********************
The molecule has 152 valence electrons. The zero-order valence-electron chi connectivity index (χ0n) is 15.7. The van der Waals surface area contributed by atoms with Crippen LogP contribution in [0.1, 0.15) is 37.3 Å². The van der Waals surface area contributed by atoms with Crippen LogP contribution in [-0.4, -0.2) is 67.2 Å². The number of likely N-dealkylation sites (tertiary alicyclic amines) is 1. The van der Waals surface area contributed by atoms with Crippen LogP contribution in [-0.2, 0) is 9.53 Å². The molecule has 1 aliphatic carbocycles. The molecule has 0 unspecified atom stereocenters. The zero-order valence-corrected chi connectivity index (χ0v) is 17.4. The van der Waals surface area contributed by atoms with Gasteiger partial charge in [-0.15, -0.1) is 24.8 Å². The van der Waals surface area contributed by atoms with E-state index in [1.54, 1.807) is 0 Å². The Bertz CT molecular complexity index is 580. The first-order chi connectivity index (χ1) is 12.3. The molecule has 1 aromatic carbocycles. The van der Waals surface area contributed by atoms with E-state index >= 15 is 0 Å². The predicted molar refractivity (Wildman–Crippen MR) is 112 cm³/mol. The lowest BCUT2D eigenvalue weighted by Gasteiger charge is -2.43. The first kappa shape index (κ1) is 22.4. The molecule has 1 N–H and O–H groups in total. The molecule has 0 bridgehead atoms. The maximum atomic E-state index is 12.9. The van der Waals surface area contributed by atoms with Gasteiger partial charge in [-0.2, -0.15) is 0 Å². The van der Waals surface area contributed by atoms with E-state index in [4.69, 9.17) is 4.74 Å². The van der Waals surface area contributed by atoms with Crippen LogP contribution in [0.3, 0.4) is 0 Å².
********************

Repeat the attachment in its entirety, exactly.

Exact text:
The molecule has 152 valence electrons. The zero-order valence-electron chi connectivity index (χ0n) is 15.7. The van der Waals surface area contributed by atoms with Crippen LogP contribution in [0.1, 0.15) is 37.3 Å². The van der Waals surface area contributed by atoms with Crippen LogP contribution in [-0.4, -0.2) is 67.2 Å². The number of likely N-dealkylation sites (tertiary alicyclic amines) is 1. The van der Waals surface area contributed by atoms with Crippen LogP contribution in [-0.2, 0) is 9.53 Å². The molecule has 1 aliphatic carbocycles. The molecule has 0 unspecified atom stereocenters. The zero-order valence-corrected chi connectivity index (χ0v) is 17.4. The van der Waals surface area contributed by atoms with Gasteiger partial charge in [-0.15, -0.1) is 24.8 Å². The van der Waals surface area contributed by atoms with E-state index in [1.54, 1.807) is 0 Å². The Bertz CT molecular complexity index is 580. The first-order chi connectivity index (χ1) is 12.3. The molecule has 1 aromatic carbocycles. The van der Waals surface area contributed by atoms with E-state index >= 15 is 0 Å². The predicted molar refractivity (Wildman–Crippen MR) is 112 cm³/mol. The lowest BCUT2D eigenvalue weighted by Gasteiger charge is -2.43. The first kappa shape index (κ1) is 22.4. The molecule has 1 N–H and O–H groups in total. The molecule has 0 bridgehead atoms. The maximum atomic E-state index is 12.9. The van der Waals surface area contributed by atoms with Gasteiger partial charge in [-0.2, -0.15) is 0 Å². The van der Waals surface area contributed by atoms with E-state index in [4.69, 9.17) is 4.74 Å². The van der Waals surface area contributed by atoms with Crippen LogP contribution in [0.3, 0.4) is 0 Å².